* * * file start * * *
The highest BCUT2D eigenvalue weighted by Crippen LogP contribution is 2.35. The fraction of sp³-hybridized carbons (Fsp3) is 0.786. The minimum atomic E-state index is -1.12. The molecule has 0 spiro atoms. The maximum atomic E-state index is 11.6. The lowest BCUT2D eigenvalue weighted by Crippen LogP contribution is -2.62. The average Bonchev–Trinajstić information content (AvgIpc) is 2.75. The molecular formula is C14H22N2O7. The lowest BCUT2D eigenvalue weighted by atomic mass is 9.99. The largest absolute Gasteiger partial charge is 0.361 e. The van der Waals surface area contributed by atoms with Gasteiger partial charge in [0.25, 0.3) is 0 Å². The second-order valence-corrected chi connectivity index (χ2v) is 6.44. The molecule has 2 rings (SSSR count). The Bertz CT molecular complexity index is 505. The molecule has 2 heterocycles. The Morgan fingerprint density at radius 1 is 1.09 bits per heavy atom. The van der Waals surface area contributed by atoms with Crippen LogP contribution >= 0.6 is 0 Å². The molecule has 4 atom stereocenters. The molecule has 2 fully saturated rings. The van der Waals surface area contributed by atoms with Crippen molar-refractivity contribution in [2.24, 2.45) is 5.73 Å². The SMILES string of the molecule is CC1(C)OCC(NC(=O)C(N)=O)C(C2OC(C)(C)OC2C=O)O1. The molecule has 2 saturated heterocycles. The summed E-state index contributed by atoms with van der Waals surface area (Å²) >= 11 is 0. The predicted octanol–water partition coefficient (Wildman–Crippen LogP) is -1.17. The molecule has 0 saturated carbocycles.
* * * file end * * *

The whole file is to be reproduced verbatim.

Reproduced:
The highest BCUT2D eigenvalue weighted by Crippen LogP contribution is 2.35. The fraction of sp³-hybridized carbons (Fsp3) is 0.786. The minimum atomic E-state index is -1.12. The molecule has 0 spiro atoms. The maximum atomic E-state index is 11.6. The lowest BCUT2D eigenvalue weighted by Crippen LogP contribution is -2.62. The average Bonchev–Trinajstić information content (AvgIpc) is 2.75. The molecular formula is C14H22N2O7. The lowest BCUT2D eigenvalue weighted by atomic mass is 9.99. The largest absolute Gasteiger partial charge is 0.361 e. The van der Waals surface area contributed by atoms with Gasteiger partial charge in [0.25, 0.3) is 0 Å². The second-order valence-corrected chi connectivity index (χ2v) is 6.44. The molecule has 2 rings (SSSR count). The Bertz CT molecular complexity index is 505. The molecule has 2 heterocycles. The Morgan fingerprint density at radius 1 is 1.09 bits per heavy atom. The van der Waals surface area contributed by atoms with Crippen LogP contribution >= 0.6 is 0 Å². The molecule has 4 atom stereocenters. The molecule has 2 fully saturated rings. The van der Waals surface area contributed by atoms with Crippen molar-refractivity contribution in [2.24, 2.45) is 5.73 Å². The SMILES string of the molecule is CC1(C)OCC(NC(=O)C(N)=O)C(C2OC(C)(C)OC2C=O)O1. The molecule has 2 saturated heterocycles. The summed E-state index contributed by atoms with van der Waals surface area (Å²) >= 11 is 0. The predicted octanol–water partition coefficient (Wildman–Crippen LogP) is -1.17. The molecule has 0 saturated carbocycles.